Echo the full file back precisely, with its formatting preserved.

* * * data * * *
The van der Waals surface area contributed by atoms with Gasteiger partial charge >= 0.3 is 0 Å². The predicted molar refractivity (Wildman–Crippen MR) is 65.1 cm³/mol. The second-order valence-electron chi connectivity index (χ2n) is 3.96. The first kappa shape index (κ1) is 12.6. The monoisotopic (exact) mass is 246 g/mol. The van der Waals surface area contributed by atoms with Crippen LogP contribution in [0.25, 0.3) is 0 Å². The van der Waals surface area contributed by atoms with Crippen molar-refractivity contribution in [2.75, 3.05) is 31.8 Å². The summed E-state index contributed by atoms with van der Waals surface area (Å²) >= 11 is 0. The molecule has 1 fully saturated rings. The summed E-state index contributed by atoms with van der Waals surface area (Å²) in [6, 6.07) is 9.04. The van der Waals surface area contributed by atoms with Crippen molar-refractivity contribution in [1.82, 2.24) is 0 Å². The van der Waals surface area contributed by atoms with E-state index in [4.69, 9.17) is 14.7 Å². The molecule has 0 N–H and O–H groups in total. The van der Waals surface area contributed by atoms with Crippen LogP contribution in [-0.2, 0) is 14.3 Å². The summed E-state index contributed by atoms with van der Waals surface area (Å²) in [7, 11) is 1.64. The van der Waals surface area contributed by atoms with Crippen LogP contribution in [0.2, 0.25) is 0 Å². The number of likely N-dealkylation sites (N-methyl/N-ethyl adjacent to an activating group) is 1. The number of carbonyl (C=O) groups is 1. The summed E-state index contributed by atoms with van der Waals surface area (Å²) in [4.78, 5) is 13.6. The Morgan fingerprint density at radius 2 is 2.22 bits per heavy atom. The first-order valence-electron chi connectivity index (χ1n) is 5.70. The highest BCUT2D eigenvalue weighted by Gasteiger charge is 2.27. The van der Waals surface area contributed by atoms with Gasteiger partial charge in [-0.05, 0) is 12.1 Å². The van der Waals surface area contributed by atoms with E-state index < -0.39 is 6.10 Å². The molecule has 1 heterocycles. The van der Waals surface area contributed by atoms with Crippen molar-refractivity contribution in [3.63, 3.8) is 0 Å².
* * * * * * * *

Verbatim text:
The van der Waals surface area contributed by atoms with Gasteiger partial charge >= 0.3 is 0 Å². The predicted molar refractivity (Wildman–Crippen MR) is 65.1 cm³/mol. The second-order valence-electron chi connectivity index (χ2n) is 3.96. The first kappa shape index (κ1) is 12.6. The monoisotopic (exact) mass is 246 g/mol. The van der Waals surface area contributed by atoms with Crippen LogP contribution in [0.25, 0.3) is 0 Å². The van der Waals surface area contributed by atoms with Crippen molar-refractivity contribution in [2.75, 3.05) is 31.8 Å². The summed E-state index contributed by atoms with van der Waals surface area (Å²) >= 11 is 0. The molecule has 1 fully saturated rings. The summed E-state index contributed by atoms with van der Waals surface area (Å²) in [6, 6.07) is 9.04. The van der Waals surface area contributed by atoms with Crippen molar-refractivity contribution in [1.82, 2.24) is 0 Å². The van der Waals surface area contributed by atoms with E-state index in [4.69, 9.17) is 14.7 Å². The molecule has 0 N–H and O–H groups in total. The van der Waals surface area contributed by atoms with Crippen LogP contribution in [-0.2, 0) is 14.3 Å². The summed E-state index contributed by atoms with van der Waals surface area (Å²) in [7, 11) is 1.64. The van der Waals surface area contributed by atoms with Crippen LogP contribution in [0.2, 0.25) is 0 Å². The number of likely N-dealkylation sites (N-methyl/N-ethyl adjacent to an activating group) is 1. The number of carbonyl (C=O) groups is 1. The summed E-state index contributed by atoms with van der Waals surface area (Å²) in [4.78, 5) is 13.6. The Morgan fingerprint density at radius 2 is 2.22 bits per heavy atom. The first-order valence-electron chi connectivity index (χ1n) is 5.70. The highest BCUT2D eigenvalue weighted by Gasteiger charge is 2.27. The van der Waals surface area contributed by atoms with Gasteiger partial charge in [-0.05, 0) is 12.1 Å². The van der Waals surface area contributed by atoms with E-state index < -0.39 is 6.10 Å². The molecule has 1 heterocycles. The van der Waals surface area contributed by atoms with Crippen molar-refractivity contribution in [3.63, 3.8) is 0 Å².